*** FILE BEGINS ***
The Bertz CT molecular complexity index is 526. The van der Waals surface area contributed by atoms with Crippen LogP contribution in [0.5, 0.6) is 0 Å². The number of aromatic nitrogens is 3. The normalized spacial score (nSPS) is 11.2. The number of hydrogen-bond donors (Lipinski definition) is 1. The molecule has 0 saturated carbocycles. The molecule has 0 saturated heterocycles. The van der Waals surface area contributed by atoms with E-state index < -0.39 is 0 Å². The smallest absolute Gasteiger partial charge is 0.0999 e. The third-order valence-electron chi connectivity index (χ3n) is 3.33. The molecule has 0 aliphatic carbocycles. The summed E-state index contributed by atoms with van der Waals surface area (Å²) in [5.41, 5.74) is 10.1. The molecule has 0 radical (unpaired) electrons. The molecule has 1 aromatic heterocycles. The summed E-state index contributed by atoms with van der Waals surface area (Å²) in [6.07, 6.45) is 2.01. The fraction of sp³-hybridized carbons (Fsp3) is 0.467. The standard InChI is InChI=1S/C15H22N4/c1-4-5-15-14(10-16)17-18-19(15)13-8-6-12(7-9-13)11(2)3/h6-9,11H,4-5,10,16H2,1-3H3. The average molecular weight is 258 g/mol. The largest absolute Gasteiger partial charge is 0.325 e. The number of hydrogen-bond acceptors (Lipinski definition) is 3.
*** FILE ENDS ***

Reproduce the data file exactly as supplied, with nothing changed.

The Bertz CT molecular complexity index is 526. The van der Waals surface area contributed by atoms with Crippen LogP contribution in [0.5, 0.6) is 0 Å². The number of aromatic nitrogens is 3. The normalized spacial score (nSPS) is 11.2. The number of hydrogen-bond donors (Lipinski definition) is 1. The molecule has 0 saturated carbocycles. The molecule has 0 saturated heterocycles. The van der Waals surface area contributed by atoms with E-state index < -0.39 is 0 Å². The smallest absolute Gasteiger partial charge is 0.0999 e. The third-order valence-electron chi connectivity index (χ3n) is 3.33. The molecule has 0 aliphatic carbocycles. The summed E-state index contributed by atoms with van der Waals surface area (Å²) in [5.41, 5.74) is 10.1. The molecule has 0 radical (unpaired) electrons. The molecule has 1 aromatic heterocycles. The summed E-state index contributed by atoms with van der Waals surface area (Å²) in [6.07, 6.45) is 2.01. The fraction of sp³-hybridized carbons (Fsp3) is 0.467. The standard InChI is InChI=1S/C15H22N4/c1-4-5-15-14(10-16)17-18-19(15)13-8-6-12(7-9-13)11(2)3/h6-9,11H,4-5,10,16H2,1-3H3. The average molecular weight is 258 g/mol. The largest absolute Gasteiger partial charge is 0.325 e. The number of hydrogen-bond acceptors (Lipinski definition) is 3.